McMinnville officials are trying to drink up all the possibilities involved with opening liquor stores inside the city limits.
The Finance Committee met Tuesday night and voted to place no limit on the number of liquor stores operating in McMinnville.
“I think limiting it gets us into too many pitfalls,” said Alderman Ben Newman. “Not limiting it allows everybody their fair shot. If they want to take it, take it.”
The measure must still be approved by the full McMinnville Board of Mayor and Aldermen.
The number of liquor stores is one of the details city officials are working to hammer out following November’s vote permitting the sale of package liquor.
Consideration is also being given to not requiring city residency to own a liquor store, restricting stores to commercial zones, and not issuing a license to an individual who already has a store somewhere else.
To get officials in the spirit, city attorney Tim Pirtle presented Finance Committee members with a sample ordinance from Municipal Technical Advisory Service (MTAS).
“This proposed ordinance is taken wholly from the MTAS model,” said Pirtle. “I haven’t tweaked anything. I haven’t changed anything, other than adding the city of McMinnville. There are three things you need to consider.”
First, said Pirtle, is removing the city of McMinnville residency requirement to prevent a legal challenge.
“MTAS recommends striking that provision,” he said. “The attorney general has issued an opinion questioning the constitutionality of the residency requirement.”
Alderman Ben Newman asked if a case has been filed.
“No, it’s just the AG’s opinion, but I don’t know that we want to run the risk of getting embroiled in some constitutional contest,” said Pirtle.
Newman said, “How about a resident of Tennessee?”
“We didn’t discuss the merits of it,” said Pirtle. “We simply discussed deleting it to avoid a constitutional challenge and that’s my recommendation to you.”
Newman asked about limiting the issuance of a license to only individuals who do not already have a license.
“We can’t have one person with two liquor stores here, by this ordinance,” said Newman. “Could we say you can’t have a license anywhere else? If you have a license anywhere else, you can’t have a license here. My concern, and I don’t know if it’s a valid concern, but what if we have a superstore come in and they don’t really give local folks an opportunity to compete.”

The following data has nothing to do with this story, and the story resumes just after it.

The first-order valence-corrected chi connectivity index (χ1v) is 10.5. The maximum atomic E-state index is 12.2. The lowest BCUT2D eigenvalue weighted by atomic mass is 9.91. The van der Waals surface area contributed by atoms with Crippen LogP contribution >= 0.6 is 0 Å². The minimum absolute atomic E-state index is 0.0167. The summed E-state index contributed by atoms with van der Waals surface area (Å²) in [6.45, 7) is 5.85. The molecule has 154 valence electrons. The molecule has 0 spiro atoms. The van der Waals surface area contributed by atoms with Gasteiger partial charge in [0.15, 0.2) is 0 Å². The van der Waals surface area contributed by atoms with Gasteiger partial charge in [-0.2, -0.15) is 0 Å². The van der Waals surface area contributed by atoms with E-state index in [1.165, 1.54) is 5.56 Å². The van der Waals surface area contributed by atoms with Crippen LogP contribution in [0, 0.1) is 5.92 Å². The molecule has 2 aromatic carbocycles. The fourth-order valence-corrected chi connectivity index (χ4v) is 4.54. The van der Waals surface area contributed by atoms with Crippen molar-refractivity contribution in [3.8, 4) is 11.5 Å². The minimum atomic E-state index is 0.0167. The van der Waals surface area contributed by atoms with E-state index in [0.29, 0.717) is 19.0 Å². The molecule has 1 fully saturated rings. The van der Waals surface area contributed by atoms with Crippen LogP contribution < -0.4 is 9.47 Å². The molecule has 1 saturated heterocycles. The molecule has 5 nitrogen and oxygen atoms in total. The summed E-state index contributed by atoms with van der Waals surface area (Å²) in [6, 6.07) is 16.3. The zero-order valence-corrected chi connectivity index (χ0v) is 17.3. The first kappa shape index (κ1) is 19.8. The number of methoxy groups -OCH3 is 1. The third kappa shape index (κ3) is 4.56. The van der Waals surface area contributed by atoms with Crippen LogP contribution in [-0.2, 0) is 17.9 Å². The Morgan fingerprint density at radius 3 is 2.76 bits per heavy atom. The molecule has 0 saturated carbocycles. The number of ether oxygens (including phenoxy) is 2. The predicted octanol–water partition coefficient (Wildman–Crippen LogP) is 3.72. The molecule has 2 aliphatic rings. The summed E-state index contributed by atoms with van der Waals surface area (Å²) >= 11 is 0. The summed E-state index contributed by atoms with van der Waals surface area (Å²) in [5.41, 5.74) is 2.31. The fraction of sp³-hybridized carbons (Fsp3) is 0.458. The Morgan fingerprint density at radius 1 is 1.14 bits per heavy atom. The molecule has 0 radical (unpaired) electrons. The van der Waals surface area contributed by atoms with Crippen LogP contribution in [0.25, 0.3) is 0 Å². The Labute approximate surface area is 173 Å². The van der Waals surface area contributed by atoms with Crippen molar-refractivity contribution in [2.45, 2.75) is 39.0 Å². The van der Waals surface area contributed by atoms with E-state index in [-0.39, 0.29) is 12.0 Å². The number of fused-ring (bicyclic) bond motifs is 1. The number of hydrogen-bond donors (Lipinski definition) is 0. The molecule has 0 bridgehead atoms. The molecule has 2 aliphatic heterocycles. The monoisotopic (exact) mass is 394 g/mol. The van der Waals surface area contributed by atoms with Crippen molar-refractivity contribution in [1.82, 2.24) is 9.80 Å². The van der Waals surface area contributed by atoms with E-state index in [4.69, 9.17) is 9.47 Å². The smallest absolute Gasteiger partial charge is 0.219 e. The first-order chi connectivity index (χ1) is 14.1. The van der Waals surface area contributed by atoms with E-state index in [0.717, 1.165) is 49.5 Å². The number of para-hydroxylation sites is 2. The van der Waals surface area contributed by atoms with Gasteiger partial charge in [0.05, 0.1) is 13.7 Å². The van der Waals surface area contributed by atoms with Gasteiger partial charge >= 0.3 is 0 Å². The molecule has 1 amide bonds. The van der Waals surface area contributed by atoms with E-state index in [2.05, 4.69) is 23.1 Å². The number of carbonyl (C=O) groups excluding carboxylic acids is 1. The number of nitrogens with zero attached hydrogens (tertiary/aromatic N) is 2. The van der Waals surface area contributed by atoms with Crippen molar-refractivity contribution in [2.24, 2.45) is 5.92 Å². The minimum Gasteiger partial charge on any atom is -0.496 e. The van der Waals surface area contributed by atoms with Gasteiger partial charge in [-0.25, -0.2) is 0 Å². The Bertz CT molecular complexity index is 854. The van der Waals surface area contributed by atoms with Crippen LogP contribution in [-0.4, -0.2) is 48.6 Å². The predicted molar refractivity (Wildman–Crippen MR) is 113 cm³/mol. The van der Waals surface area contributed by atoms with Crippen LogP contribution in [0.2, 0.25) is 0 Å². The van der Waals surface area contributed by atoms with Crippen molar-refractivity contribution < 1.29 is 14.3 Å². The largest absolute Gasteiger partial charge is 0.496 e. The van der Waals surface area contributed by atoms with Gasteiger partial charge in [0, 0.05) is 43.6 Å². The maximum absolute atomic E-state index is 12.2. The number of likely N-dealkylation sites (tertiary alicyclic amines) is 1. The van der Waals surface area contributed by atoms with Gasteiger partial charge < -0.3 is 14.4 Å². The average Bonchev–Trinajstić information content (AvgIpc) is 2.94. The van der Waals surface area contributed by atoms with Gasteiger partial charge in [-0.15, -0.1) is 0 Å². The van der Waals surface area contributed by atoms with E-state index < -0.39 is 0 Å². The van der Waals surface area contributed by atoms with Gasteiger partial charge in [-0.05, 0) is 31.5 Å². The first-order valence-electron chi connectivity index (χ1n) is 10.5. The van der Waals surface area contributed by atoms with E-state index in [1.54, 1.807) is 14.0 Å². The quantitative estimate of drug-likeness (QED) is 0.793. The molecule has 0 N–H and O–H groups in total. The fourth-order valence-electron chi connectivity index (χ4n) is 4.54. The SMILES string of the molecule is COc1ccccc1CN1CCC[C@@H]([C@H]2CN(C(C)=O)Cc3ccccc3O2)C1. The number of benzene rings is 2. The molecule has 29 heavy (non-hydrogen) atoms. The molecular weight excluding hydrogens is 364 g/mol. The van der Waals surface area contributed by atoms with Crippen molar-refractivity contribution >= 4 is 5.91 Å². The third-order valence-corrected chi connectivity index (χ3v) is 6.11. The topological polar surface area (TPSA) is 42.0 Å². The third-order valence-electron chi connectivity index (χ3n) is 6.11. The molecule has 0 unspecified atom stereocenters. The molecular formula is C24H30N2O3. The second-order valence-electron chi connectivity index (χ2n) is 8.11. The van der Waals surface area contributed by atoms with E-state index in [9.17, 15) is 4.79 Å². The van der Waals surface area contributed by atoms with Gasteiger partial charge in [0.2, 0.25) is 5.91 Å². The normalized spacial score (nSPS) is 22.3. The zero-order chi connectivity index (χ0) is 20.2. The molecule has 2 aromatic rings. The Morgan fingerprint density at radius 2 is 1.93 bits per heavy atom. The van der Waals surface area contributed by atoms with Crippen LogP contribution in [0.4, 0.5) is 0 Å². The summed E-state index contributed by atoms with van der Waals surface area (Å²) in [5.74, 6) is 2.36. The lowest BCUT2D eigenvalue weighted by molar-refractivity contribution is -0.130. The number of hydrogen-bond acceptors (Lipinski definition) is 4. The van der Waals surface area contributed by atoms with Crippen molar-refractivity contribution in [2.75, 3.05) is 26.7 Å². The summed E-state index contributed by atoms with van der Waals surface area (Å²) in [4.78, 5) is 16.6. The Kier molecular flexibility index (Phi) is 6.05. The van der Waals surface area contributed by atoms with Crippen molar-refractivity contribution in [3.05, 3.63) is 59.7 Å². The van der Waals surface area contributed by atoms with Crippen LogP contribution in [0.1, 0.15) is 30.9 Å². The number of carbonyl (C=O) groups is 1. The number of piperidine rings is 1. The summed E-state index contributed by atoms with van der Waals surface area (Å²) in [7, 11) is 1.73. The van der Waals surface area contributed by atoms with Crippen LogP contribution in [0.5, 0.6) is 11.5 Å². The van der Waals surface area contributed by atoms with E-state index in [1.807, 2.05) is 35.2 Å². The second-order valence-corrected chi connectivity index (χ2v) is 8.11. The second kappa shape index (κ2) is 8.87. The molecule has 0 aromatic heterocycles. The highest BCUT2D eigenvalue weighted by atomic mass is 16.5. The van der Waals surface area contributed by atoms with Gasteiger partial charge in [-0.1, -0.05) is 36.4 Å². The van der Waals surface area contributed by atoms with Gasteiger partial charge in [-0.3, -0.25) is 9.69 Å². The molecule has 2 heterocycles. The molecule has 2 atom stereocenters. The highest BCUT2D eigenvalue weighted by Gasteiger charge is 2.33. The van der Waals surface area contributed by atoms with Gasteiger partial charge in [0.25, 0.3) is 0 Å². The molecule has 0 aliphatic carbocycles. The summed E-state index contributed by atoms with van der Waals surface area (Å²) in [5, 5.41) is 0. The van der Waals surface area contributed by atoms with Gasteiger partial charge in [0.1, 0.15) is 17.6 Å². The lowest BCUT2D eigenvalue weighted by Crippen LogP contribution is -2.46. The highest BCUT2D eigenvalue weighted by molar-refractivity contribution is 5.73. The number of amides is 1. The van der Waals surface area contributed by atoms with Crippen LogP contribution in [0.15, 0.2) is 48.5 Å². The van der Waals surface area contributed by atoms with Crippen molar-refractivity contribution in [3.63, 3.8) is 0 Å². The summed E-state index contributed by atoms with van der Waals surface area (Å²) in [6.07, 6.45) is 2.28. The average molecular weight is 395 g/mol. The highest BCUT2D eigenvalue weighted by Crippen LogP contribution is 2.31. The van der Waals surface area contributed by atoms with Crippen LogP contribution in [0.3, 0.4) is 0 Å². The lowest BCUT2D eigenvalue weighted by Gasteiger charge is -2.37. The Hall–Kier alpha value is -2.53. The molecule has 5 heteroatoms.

Pirtle offered to check on the legality of that restriction.
Second, said Pirtle, is how many stores will be allowed.
“The second provision that you absolutely have to consider is the restriction of the number of certificates of compliance. You are entitled to elect, if you so choose, the number of stores that will be allowed. By striking that section, you leave the number unrestricted. In other words, the market will determine how many stores you have here. Well, the market and the state. The state issues the license.”
Alderman Everett Brock said discussions with other board members points to a desire to allow the market to decide.
“Everybody I’ve talked to, informally, on the board has said ‘Let’s let the market sort it out,’” said Brock.
Third, said Pirtle, is restricting stores to commercial zones.
“There can be no controversy about this, in my opinion,” said Pirtle. “It restricts stores to zones with retail businesses which would include only commercial zones. That also needs to be part of the ordinance.”
Newman asked about signage.
“I want to limit signage so people aren’t out there with huge liquor signs with flashing lights on them,” said Newman. “It’s one thing to have a big Bojangles sign up, but it’s another thing to have a massive liquor sign up.”
Pirtle said it would be within the city’s right to limit signage through its sign ordinances.
Aldermen Brock, Newman and Ryle Chastain unanimously approved the ordinance with the residency requirement stricken, placing no limit on the number of stores, and restricting them to commercial zones. The measure will be sent to the full board.